Japan day 35
Japan day 35
A day for sorting important practicalities…..like getting the bike back home. I always rely on a local bike shop at destination giving me a box that they would otherwise throw away. I also needed to visit the local airport to smooth the way for the carriage of this large package on a small internal flight….which could be no more than a prop-shaft puddle-jumper.
I followed the signs to the airport, fully expecting to find a few cabins and a grass runway at this frontier town (only joking, of course!) but I was astonished to find that it not only had a full control tower,
but I walked into an ultra-modern little terminal to be greeted by two smiling check-in girls, wearing their brand new ANA uniforms, waiting to serve…….well, to tell you the truth, absolutely no-one…..I was the only person in the entire departure lounge…..and looking at flight departures on the screen, they probably only have 2/3 flights a day anyway.
When I walked in wearing multi-coloured lycra, I was definitely the entertainment of the day. They jumped out of their lethargy, found a colleague in the back office who had some rudimentary English, and we spent a little while discussing airline policies regarding bikes (and I had done my homework….company policies differ, and I was flying with three different airlines, but the BA policy should take precedence on these connecting flights, being the principal long-haul flight, and they allow bikes up to 23kg free of charge).
Once we had got that sorted, out of the blue, I was asked if I liked Japanese food, and did I know how to use chopsticks…well, of course, I said ‘yes’ to everything, then suddenly one of them disappeared into the back office, and came back bearing gifts…..two packs of ready-made noodle meals and a packet of biscuits. I was unprepared for this….so unprepared I forgot to politely refuse several times……
(photo for illustration only…not the actual girls).
I now have this memory of three prettily uniformed check-in staff, standing at the door of the airport, waving me off. I don’t remember this ever happening at Heathrow or Gatwick…..let alone even receiving common courtesies from Ryanair check-in staff.
Then to the Togawa bike shop, about a bike box….I wondered if they had received my badly Google-translated letter I had sent a few weeks before my departure from the UK.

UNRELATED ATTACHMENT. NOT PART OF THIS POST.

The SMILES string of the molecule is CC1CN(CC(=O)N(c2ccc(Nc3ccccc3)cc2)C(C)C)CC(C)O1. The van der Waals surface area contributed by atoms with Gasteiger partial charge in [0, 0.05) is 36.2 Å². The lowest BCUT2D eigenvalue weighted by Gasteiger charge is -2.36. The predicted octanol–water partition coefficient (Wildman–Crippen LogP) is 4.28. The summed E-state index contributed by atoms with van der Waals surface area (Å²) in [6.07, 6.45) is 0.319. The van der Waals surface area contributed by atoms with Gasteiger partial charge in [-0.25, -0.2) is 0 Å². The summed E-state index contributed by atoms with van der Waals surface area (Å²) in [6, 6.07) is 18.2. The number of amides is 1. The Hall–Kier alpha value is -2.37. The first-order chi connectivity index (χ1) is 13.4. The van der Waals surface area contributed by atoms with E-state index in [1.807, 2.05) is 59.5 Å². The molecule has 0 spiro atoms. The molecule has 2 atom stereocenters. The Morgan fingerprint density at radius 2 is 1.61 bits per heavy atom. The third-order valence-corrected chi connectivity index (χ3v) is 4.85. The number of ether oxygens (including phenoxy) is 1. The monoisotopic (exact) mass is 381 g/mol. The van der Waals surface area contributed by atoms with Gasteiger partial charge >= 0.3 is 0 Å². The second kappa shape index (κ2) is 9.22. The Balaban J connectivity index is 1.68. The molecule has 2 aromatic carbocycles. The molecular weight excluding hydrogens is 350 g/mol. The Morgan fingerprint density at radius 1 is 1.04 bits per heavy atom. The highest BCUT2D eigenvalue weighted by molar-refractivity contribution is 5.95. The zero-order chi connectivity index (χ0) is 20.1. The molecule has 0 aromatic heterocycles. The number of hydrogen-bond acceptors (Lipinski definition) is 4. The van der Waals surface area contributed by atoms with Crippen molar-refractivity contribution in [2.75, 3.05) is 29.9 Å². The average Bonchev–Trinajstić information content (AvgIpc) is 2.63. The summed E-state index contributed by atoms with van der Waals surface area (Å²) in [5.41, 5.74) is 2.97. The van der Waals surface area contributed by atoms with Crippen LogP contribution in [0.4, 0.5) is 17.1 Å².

When I arrived, I was greeted by the husband and wife team, tried to explain my purpose and, within a few seconds, he disappeared into the back shop….only to re-appear a few seconds later clutching my letter. I looked at it, nodded my recognition, and saw he had annotated it extensively….I think I’d had my homework corrected!
He scampered up the stairs, and came down holding the box he had specially put aside for me……and it looked like the very dimensions I had asked for. I thought yet again…”only in Japan”. I asked them to hold it for another few days, thanked them profusely, and left.
Practicalities sorted, I headed up the hill to visit this shrine
…which was obviously dedicated to a deity overseeing warrior archers, or hunters
….then I continued the climb for another 100 metres, past freely roaming deer
to yet another hill-top park, this time with monuments honouring the sacrifices made during the war with Russia, and the loss of what is now Sakhalin Island.
The most memorable sacrifice for the Japanese people was the heroism of the ‘nine maidens’, who kept the telephone systems operating until they couldn’t escape from the invading Russians. To avoid capture, they all took potassium cyanide….which moved the Emperor to write a poem in their honour.
I may have joked a little about this being frontier territory, but it really is. Northern Hokkaido is overshadowed by the proximity of two super-powers: Russia and China, and throughout recent history, there has been a lot of bad blood between Japan and these giant neighbours.
And so tomorrow….to the islands of Rishri and Rebun….and the forecast is encouraging…amazingly!